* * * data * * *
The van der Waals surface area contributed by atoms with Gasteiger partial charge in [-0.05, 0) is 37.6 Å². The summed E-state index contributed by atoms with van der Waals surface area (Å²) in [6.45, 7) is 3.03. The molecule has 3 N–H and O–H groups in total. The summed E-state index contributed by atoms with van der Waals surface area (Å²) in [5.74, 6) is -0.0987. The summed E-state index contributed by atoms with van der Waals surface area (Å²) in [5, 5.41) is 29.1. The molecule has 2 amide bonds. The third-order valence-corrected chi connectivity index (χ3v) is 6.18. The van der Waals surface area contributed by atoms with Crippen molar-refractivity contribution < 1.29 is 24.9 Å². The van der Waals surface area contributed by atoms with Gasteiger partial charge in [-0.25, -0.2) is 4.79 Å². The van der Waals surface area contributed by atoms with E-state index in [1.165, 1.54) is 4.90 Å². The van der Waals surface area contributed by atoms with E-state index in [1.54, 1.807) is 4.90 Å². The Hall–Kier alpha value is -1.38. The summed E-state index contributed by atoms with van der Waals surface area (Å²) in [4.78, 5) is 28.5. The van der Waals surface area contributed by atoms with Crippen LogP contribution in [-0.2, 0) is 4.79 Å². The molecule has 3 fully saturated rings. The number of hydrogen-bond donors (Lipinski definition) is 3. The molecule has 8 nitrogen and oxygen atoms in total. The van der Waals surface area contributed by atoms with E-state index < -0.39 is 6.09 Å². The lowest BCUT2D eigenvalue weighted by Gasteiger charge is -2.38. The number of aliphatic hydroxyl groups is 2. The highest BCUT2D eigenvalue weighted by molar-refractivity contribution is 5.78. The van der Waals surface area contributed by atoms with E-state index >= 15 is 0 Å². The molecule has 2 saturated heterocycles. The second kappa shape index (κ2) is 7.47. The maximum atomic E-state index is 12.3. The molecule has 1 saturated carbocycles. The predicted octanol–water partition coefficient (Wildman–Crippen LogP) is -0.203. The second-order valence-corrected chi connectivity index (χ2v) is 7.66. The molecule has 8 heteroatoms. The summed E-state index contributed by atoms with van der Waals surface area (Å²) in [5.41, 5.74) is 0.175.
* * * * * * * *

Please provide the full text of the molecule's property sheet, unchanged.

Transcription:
The van der Waals surface area contributed by atoms with Gasteiger partial charge in [-0.05, 0) is 37.6 Å². The summed E-state index contributed by atoms with van der Waals surface area (Å²) in [6.45, 7) is 3.03. The molecule has 3 N–H and O–H groups in total. The summed E-state index contributed by atoms with van der Waals surface area (Å²) in [5.74, 6) is -0.0987. The summed E-state index contributed by atoms with van der Waals surface area (Å²) in [5, 5.41) is 29.1. The molecule has 2 amide bonds. The third-order valence-corrected chi connectivity index (χ3v) is 6.18. The van der Waals surface area contributed by atoms with Crippen molar-refractivity contribution < 1.29 is 24.9 Å². The van der Waals surface area contributed by atoms with Gasteiger partial charge in [-0.25, -0.2) is 4.79 Å². The van der Waals surface area contributed by atoms with E-state index in [1.165, 1.54) is 4.90 Å². The van der Waals surface area contributed by atoms with E-state index in [1.54, 1.807) is 4.90 Å². The Hall–Kier alpha value is -1.38. The summed E-state index contributed by atoms with van der Waals surface area (Å²) in [4.78, 5) is 28.5. The van der Waals surface area contributed by atoms with Crippen LogP contribution in [-0.2, 0) is 4.79 Å². The molecule has 3 fully saturated rings. The number of hydrogen-bond donors (Lipinski definition) is 3. The molecule has 8 nitrogen and oxygen atoms in total. The van der Waals surface area contributed by atoms with E-state index < -0.39 is 6.09 Å². The lowest BCUT2D eigenvalue weighted by Gasteiger charge is -2.38. The number of aliphatic hydroxyl groups is 2. The highest BCUT2D eigenvalue weighted by molar-refractivity contribution is 5.78. The van der Waals surface area contributed by atoms with E-state index >= 15 is 0 Å². The molecule has 2 saturated heterocycles. The second kappa shape index (κ2) is 7.47. The maximum atomic E-state index is 12.3. The molecule has 1 saturated carbocycles. The predicted octanol–water partition coefficient (Wildman–Crippen LogP) is -0.203. The second-order valence-corrected chi connectivity index (χ2v) is 7.66. The molecule has 8 heteroatoms. The summed E-state index contributed by atoms with van der Waals surface area (Å²) in [5.41, 5.74) is 0.175.